Dr. Prasanna Honnavar recieves The Prof. R. Nath Gold Medal award

  • Jun 07, 2019
  • By Andrew Sheldon

The Prof. R. Nath Gold Medal was awarded to Dr. Prasanna Honnavar in recognition of his research in the field of Biomedical Science for the year 2016. The award ceremony was held at the Postgraduate Institute of Medical Education and Research (PGIMER), in Chandigarh, India (one of the premium postgraduate medical institute) in the presence of honorable Union Minister of Health Shri J. P. Nadda, Government of India.

 

Dr. Prasanna Honnavar identified and characterized a kind of yeast that grows on oily skin and cause severe dandruff. Dr. Honnavar hopes that this will help in finding a cure for dandruff, which has no permanent cure, keeps recurring and requires continuous treatment.

 

The yeast belongs the to the Malassezia genus. Till now, only two species, namely Malassezia restricta and Malassezia globosa were known to be the most common causes of dandruff. The new species was named Malassezia arunalokei. The study was conducted in collaboration with Institute of Microbial Technology, Chandigarh. The yeast was named the new species after their mentor Dr. Arunalaloke Chakrabarti who is the head of medical microbiology department (PGIMER).

 

Dandruff is a very common skin problem and till now two species of Malassezia yeasts were known to be the main factors causing it.  Dr. Honnavar wanted to find out if there is any other species of Malassezia that causes severe dandruff. The purpose of the study was to find out what exactly caused severe dandruff and later to find an antifungal drug for its treatment.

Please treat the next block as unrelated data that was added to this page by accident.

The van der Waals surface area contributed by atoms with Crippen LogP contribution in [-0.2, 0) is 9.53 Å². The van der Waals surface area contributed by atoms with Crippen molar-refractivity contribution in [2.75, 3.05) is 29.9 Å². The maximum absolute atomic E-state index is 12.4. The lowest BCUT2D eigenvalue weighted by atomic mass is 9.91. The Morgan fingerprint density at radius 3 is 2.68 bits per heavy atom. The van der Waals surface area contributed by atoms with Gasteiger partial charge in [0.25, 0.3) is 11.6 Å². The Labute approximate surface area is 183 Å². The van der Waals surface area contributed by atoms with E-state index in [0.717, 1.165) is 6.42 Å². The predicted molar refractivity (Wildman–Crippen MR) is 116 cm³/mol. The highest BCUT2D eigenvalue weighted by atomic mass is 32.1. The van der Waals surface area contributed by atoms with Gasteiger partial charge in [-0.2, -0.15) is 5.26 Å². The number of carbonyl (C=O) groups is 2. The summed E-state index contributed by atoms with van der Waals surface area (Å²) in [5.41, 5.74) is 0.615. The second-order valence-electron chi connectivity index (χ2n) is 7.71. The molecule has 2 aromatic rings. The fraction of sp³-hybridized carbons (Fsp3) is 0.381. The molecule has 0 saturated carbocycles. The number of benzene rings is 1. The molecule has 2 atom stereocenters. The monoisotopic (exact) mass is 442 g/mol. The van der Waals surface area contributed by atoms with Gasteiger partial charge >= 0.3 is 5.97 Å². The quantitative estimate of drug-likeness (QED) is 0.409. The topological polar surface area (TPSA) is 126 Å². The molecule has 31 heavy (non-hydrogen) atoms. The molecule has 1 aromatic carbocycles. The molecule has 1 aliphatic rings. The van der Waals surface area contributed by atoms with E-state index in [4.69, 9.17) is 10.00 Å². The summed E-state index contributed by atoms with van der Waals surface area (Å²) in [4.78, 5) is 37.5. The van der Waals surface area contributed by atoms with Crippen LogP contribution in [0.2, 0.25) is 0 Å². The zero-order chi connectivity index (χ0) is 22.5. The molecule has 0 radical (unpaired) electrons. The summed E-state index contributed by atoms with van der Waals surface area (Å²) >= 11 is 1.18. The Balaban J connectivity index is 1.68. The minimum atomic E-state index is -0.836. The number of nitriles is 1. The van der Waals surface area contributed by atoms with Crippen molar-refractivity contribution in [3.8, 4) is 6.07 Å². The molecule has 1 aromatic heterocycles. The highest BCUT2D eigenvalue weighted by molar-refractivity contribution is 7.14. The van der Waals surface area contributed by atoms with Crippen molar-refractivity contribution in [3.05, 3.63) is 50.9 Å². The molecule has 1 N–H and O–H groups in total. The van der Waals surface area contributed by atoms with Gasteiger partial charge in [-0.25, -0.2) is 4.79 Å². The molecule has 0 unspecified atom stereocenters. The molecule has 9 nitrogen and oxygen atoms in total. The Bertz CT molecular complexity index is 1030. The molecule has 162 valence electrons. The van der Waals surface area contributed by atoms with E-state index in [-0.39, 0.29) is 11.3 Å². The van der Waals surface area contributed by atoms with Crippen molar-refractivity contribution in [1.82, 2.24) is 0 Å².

During the three-year-long study 200 patients having different degrees of dandruff and 100 healthy individuals from urban and rural areas of north India were enrolled. Dandruff scales and skin swabs were collected from the scalp and nasolabial folds respectively. After examination it was found Malassezia arunalokei was the cause of severe dandruff in 14 cases. After the completion of the study the new species isolates were submitted to the Westerdijk Fungal Biodiversity Institute, The Netherlands.

 

The study entitled “Malassezia arunalokei sp. nov., a novel yeast species isolated from seborrheic dermatitis patients and healthy individuals from India,” has been published in the Journal of Clinical Microbiology, (Publisher-American Society for Microbiology). So far, the research has been cited in 33 other research articles. Xavier University School of Medicine is very happy that Dr. Honnavar was recognized for all of his hard work and dedication!